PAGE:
Depreciation of owned assets is computed using the straight-line method over the estimated useful lives of the assets, ranging from 3 to 10 years for machinery and equipment and up to 40 years for buildings. Leasehold improvements and assets under capital leases are amortized over the shorter of their estimated useful lives or the lease terms.

Intangible assets determined to have indefinite lives, consisting of major trademarks and trade names, are not amortized. Other intangible assets, primarily customer relationships, contracts to license trademarks to third parties and contracts to license trademarks from third parties, are amortized over their estimated useful lives ranging from less than one year to 30 years. Amortization of intangible assets is computed using straight-line or accelerated methods consistent with the expected realization of benefits to be received.

Depreciation and amortization expense related to producing or otherwise obtaining finished goods inventories is included in cost of goods sold, and other depreciation and amortization expense is included in marketing, administrative and general expenses.

VF’s policy is to review property and intangible assets with identified useful lives for possible impairment whenever events or changes in circumstances indicate that the carrying amount of an asset or asset group may not be recoverable. If forecasted undiscounted cash flows to be generated by the asset are not expected to be adequate to recover the asset’s carrying value, an impairment charge is recorded for the excess of the asset’s carrying value over its estimated fair value.

VF’s policy is to evaluate indefinite-lived intangible assets and goodwill for possible impairment at the beginning of the fourth quarter of each year, or whenever events or changes in circumstances indicate that the carrying amount of such assets may not be recoverable. The Financial Accounting Standards Board (“FASB”) recently issued updates to their authoritative guidance regarding goodwill and intangible asset impairment testing, which VF adopted for its fourth quarter 2012 testing. The updated guidance permits an entity to first assess qualitative factors as a basis for determining whether it is necessary to perform quantitative impairment testing. If an entity determines that it is not more likely than not that the fair value of an asset or reporting unit is less than its carrying value, then no further testing is required. Otherwise, impairment testing must be performed in accordance with the original accounting standards.

An indefinite-lived intangible asset is evaluated for possible impairment by comparing the estimated fair value of the asset with its carrying value. An impairment charge is recorded if the carrying value of the asset exceeds its estimated fair value. Goodwill is evaluated for possible impairment by comparing the estimated fair value of a business unit with its carrying value, including the goodwill assigned to that business unit. An impairment charge is recorded if the carrying value of the goodwill exceeds its implied fair value. There were no impairment charges recorded in 2012 or 2011. See Notes G and T for information related to impairment charges recorded in 2010 for indefinite-lived intangible assets and goodwill.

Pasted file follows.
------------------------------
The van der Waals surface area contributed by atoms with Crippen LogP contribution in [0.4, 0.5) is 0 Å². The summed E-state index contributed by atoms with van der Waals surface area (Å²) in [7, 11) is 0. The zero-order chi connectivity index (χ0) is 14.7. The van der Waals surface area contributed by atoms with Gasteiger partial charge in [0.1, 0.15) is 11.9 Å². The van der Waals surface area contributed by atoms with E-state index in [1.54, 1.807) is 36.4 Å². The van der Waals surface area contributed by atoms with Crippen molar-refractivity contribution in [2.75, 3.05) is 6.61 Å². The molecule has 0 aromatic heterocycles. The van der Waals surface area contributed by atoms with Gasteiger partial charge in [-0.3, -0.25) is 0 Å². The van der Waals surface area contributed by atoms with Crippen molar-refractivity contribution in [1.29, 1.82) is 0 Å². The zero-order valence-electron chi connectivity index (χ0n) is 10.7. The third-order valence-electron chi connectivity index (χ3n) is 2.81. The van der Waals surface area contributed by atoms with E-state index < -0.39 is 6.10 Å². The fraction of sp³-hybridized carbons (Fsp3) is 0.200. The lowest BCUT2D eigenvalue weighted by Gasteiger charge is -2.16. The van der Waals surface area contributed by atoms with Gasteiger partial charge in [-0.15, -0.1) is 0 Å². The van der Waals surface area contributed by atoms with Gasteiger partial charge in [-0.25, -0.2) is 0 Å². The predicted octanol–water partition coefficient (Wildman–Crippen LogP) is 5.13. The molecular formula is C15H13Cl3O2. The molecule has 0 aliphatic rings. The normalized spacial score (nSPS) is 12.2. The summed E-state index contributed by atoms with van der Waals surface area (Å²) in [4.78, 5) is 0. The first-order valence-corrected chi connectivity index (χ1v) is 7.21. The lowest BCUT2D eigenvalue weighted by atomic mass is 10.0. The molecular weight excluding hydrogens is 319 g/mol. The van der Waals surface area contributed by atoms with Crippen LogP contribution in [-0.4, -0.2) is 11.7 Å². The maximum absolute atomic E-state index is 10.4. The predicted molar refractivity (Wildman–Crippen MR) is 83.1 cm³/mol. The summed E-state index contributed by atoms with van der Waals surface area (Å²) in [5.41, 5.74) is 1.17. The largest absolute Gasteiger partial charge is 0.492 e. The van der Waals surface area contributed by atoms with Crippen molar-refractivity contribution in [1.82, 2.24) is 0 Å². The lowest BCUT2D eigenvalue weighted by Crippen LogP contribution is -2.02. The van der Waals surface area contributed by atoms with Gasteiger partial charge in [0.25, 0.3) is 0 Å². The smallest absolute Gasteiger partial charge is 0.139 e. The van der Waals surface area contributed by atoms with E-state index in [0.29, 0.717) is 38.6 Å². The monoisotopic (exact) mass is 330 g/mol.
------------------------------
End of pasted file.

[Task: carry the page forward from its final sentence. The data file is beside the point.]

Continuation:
Derivative Financial Instruments

Derivative financial instruments are measured at fair value in the Consolidated Balance Sheets. Unrealized gains and losses are recognized as assets or liabilities, respectively, and classified as current or noncurrent based on the derivatives’ maturity dates. The accounting for changes in the fair value (i.e., gains and losses) of derivative instruments depends on whether a derivative has been designated and qualifies as part of a hedging relationship and on the nature of the hedging relationship. The criteria used to determine if a derivative

 

F-12


VF CORPORATION

Notes to Consolidated Financial Statements — (Continued)

 

instrument qualifies for hedge accounting treatment are (i) whether an appropriate hedging instrument has been identified and designated to reduce a specific exposure and (ii) whether there is a high correlation between changes in the fair value of the hedging instrument and the identified exposure based on the nature of the hedging relationship. A qualifying derivative is designated for accounting purposes as a fair value or a cash flow hedge depending on the hedging relationship. VF’s hedging practices and related accounting policies for each type of hedging relationship are described in Note U. VF does not use derivative instruments for trading or speculative purposes. Hedging cash flows are classified in the Consolidated Statements of Cash Flows in the same category as the items being hedged.

VF formally documents hedging instruments and hedging relationships at the inception of each contract. Further, VF assesses, both at the inception of a contract and on an ongoing basis, whether the hedging instruments are effective in offsetting the risk of the hedged transactions. Occasionally, a portion of a derivative instrument will be considered ineffective in hedging the originally identified exposure due to a decline in amount or a change in timing of the hedged exposure. In that case, hedge accounting treatment is discontinued for the ineffective portion of that hedging instrument, and any change in fair value for the ineffective portion is recognized in net income. Also, some cash flow hedges of forecasted cash receipts are dedesignated as hedges when the forecasted sale is recognized. At that time, hedge accounting is discontinued, and the fair value of the hedging instrument is recognized in net income.